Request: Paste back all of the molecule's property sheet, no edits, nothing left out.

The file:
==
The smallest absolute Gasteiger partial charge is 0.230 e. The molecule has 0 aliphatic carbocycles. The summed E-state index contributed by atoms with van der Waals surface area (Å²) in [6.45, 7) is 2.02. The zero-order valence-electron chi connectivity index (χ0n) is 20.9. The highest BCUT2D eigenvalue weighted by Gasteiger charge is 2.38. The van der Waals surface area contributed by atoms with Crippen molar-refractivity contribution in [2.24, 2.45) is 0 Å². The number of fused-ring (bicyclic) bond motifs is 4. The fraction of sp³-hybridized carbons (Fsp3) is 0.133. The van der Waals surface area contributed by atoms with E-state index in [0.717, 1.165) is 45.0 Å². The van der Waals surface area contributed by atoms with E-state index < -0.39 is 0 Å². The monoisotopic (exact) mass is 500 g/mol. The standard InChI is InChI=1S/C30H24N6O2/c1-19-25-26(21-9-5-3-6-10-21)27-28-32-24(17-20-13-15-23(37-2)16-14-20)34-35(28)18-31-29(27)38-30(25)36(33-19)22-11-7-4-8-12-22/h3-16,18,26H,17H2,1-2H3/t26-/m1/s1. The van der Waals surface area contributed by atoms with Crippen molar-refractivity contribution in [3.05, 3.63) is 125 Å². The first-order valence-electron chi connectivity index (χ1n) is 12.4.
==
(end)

The smallest absolute Gasteiger partial charge is 0.230 e. The molecule has 0 aliphatic carbocycles. The summed E-state index contributed by atoms with van der Waals surface area (Å²) in [6.45, 7) is 2.02. The zero-order valence-electron chi connectivity index (χ0n) is 20.9. The highest BCUT2D eigenvalue weighted by Gasteiger charge is 2.38. The van der Waals surface area contributed by atoms with Crippen molar-refractivity contribution in [2.24, 2.45) is 0 Å². The number of fused-ring (bicyclic) bond motifs is 4. The fraction of sp³-hybridized carbons (Fsp3) is 0.133. The van der Waals surface area contributed by atoms with E-state index in [0.717, 1.165) is 45.0 Å². The van der Waals surface area contributed by atoms with E-state index < -0.39 is 0 Å². The monoisotopic (exact) mass is 500 g/mol. The standard InChI is InChI=1S/C30H24N6O2/c1-19-25-26(21-9-5-3-6-10-21)27-28-32-24(17-20-13-15-23(37-2)16-14-20)34-35(28)18-31-29(27)38-30(25)36(33-19)22-11-7-4-8-12-22/h3-16,18,26H,17H2,1-2H3/t26-/m1/s1. The van der Waals surface area contributed by atoms with Crippen molar-refractivity contribution in [3.05, 3.63) is 125 Å². The first-order valence-electron chi connectivity index (χ1n) is 12.4.